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According to this report AMD is not gaining marketshare against Intel in notebook computers despite improving their product. When you read the reason why, at least from the author's opinion, it is the same exact reason why it will be difficult to gain marketshare from Nvidia as well in GPUs

Notebook computers are sold as pre-built systems from computer makers, so winning in the notebook computer market means a company has to win at a platform level.

The reality is that Intel's portfolio of products that it can bring to bear in the notebook computer market is much broader than AMD's. Intel not only builds the processors, it also invests significantly in developing reference designs for the system vendors to build off of. In addition, Intel offers complementary components such as Wi-Fi chips, NAND flash, Optane memory, LTE chips, and is increasingly co-developing things like lower-power displays with major ecosystem partners.

AMD simply can't, at least right now, afford to develop the breadth and depth of platform technologies that Intel can.

And it makes one wonder, if AMD cannot compete with Intel due to lack of resources, then how is AMD going to compete with Nvidia in GPUs when those limited resources are spread over two separate and immensely expensive product categories, with AMD not focused entirely on one or the other?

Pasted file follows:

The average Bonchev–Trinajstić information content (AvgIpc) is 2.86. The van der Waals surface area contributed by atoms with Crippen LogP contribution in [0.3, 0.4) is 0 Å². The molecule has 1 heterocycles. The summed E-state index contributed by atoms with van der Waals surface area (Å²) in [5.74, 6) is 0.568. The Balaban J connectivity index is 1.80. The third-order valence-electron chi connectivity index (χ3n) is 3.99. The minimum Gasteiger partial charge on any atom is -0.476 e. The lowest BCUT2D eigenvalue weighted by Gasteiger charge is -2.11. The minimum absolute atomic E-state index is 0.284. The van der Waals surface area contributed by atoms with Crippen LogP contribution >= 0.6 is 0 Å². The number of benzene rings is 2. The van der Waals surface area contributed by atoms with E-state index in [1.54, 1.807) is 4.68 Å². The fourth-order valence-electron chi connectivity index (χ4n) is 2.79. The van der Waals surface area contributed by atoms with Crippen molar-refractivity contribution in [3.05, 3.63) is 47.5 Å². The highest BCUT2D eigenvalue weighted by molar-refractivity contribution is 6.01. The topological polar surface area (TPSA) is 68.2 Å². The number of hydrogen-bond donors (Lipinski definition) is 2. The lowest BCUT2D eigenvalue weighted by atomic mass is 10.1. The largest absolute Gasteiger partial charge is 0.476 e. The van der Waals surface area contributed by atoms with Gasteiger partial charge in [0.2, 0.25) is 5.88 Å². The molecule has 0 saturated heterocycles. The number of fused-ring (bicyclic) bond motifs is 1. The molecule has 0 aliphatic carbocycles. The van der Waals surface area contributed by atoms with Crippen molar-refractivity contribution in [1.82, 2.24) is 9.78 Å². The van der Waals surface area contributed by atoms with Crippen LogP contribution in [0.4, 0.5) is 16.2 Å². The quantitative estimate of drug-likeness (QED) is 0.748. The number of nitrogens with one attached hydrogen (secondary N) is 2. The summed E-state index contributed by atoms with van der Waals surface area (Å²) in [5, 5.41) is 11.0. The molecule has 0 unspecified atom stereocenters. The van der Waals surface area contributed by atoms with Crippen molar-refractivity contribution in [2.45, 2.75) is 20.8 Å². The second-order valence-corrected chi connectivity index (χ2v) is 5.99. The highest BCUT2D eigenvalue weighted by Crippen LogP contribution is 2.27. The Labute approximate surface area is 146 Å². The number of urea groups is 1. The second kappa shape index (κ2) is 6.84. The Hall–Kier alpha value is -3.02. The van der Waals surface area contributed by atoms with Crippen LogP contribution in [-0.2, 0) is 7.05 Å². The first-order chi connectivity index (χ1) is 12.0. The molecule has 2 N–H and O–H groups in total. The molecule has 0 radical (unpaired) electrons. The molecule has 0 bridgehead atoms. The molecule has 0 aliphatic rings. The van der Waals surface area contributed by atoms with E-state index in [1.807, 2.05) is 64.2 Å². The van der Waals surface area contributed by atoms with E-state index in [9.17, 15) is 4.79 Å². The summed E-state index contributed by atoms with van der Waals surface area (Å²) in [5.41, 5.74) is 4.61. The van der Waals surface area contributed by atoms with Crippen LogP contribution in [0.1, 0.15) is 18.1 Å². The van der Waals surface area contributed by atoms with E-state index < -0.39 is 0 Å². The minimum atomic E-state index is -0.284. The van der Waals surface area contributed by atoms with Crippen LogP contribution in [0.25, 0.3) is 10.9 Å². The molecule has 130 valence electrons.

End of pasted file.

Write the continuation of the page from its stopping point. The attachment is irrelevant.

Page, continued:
More than this, brand power:

The strength of Intel's brand among consumers makes it more likely that if a consumer has to pick a computer, that consumer will recognize and trust the Intel brand and go with the Intel-powered computer.

Moreover, Intel's brand strength isn't just a product of Intel's past successes. If you look at how much Intel spends on marketing compared to AMD, they're not even in the same ballpark. In 2017, Intel spent a whopping $7.47 billion on marketing, general, and administrative expenses. AMD, on the other hand, spent just $511 million -- less than 7% of what Intel spent.
It's just difficult for AMD to fight Intel's sheer brand power and marketing muscle in the personal computer market, and in particular, the notebook computer market.

Just substitute in Nvidia for Intel. Absolutely Nvidia has to be considered a Gorilla in the Intel sense of the word. Nothing new here of course, but a different perspective to understand how that conclusion is reached. Where is the real competition to Nvidia?

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